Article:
I’ve been training for our local five mile obstacle course and my dog has been my running buddy. I have run off and on with her since she was little so I thought it might be useful to share a couple of tips when running with dogs.
Firstly, it’s best not to run with very young puppies. It’s recommended that puppies are only walked for five minutes for every month of age, twice a day. So a four month old puppy could have two 20 minute walks a day (this doesn’t include playing in the garden and house at home). Running is likely to put too much strain on their growth plates as they mature and could cause irreparable damage. Its might be best to wait until your puppy is one or ask your vet for advice if wanting to run some distance with your puppy.
However, for adult dogs running with their owners can be a fantastic way to burn off extra energy, increase bonding time and make the owner more exciting (as the dog has to keep up). If possible, try to make the runs as much off road as possible so that the dog can be off lead the majority of the time. Dogs are not used to running at one constant speed and need to be able to stop and toilet or drink and be able to run faster and stretch their legs. If having your dog off lead, make sure that they have a great recall and that you are 99% certain that you have them under control and can call them back where necessary.
Take into consideration how much exercise your dog is getting each week and try to make sure it is maintainable. For example, if you are training for a 10k but want to rest after you have completed it, dont take your dog on all your long runs or perhaps try taking them on only part of the run. When i was training for a 10 mile race a few years ago i would map my runs to pass my house at around 4 miles so that I could drop my dog off and carry on building up the miles needed for my training. Remember that dogs dont get tired, they just get fitter.
As a word of caution, do not run past other dogs, whether your dog is on or lead (or livestock for that matter). Instead, slow to a walk until you are a way past. Otherwise, this can lead to a multitude of issues very quickly. If your dog is anxious or likes to keep themselves to themselves for example, they wont appreciate all the puppies in the park chasing after them and pestering them. The slower you are, the less likely it is that other dogs will run after you. Or perhaps you’ve got a bouncy, friendly dog. No dog will appreciate having your dog race up to them. A polite dog will always stop a short distance from another dog then approach them slowly in an arch round to their side. It is not polite for a dog to race flat out toward another dog. Ever. As another consideration, respect to other walkers is also a must. Some people are terrified of dogs and may be startled if your dog races past.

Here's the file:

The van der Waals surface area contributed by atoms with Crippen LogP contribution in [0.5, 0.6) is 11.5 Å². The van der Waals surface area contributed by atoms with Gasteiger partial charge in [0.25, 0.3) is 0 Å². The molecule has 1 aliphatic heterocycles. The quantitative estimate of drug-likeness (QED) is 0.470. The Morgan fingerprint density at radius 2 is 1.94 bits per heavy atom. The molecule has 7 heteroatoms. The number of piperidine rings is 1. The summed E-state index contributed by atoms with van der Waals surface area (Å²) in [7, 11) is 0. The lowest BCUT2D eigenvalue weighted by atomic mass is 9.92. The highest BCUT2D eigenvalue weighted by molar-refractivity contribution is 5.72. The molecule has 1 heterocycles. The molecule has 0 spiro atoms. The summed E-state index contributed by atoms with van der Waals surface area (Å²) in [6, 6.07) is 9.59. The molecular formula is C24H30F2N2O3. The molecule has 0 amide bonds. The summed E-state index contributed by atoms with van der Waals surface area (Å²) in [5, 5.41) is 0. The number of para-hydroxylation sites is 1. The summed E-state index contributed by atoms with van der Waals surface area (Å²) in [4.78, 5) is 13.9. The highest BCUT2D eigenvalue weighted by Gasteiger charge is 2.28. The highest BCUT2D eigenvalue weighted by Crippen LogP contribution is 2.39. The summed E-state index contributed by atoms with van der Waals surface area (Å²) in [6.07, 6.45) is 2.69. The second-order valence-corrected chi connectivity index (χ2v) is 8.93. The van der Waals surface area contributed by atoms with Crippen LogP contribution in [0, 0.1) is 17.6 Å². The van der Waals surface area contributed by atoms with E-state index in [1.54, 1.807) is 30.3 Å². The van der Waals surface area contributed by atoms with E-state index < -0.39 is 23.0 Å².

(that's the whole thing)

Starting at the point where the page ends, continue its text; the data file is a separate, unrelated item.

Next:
If your dog becomes excited when you run, jumping or nipping you, start slow and stop each time they become boisterous. When you stop, dont look at them, touch them or talk to them, just make yourself as boring as possible. Once they are calm, start a slow jog again and repeat as many times as possible until they realise that if they want the exciting fast paced run they need to run with you and not on you. Shouting at and pushing your dogs down is likely to only make them more excited. Instead, focus on giving your dog praise and attention when they are running along side you and doing what you want.
How about pulling? If your dog pulls when running on the lead slow down then run the opposite way until they are back by your side. Then turn again and run back the way you were wanting to go. Try to slow down as soon as your dog passes in front of your leg rather than when they are at the end of the lead to avoid hurting their necks when you stop. Praise your dog heavily for jogging beside you on a loose lead. Increase the speed and distance you run gradually as your dog becomes calmer. If your dog jumps up or pulls a lot, practice is short sessions at home first, at a time when you are not actually going for a run.
Regarding gear, I run with my dog in a harness and with a lead that attaches around my waist so that I can run hands free. This ensures that my dog is safely secured but also that I exercise my body evenly on both sides (I have found that holding a item in only one hand can work one side of my body more than the other which can play up my scoliosis). I also have a running jacket and shorts that have pockets on the back where I store poo bags and light weight flat treats (cracker types). Both my dog and I have florescent jackets and lights to make sure we are visible when running in the dark.
In summary, reward your dog heavily for not jumping or pulling and for coming back when called whilst you run. Prevent them jumping up or pulling when your run by stopping and ignoring them until they stop or running away from where they are pulling to.
Pro Dog School. Reward the good, prevent the bad.
About the Author: Holly Keeling. Dog Trainer in Sussex, England. Mother to furrbaby Leskie 5yrs and little humans Teddy 3yrs and Louie 1yr. Outdoor lover. A blog about raising kids and dogs and my life as a dog trainer. View more blogs here.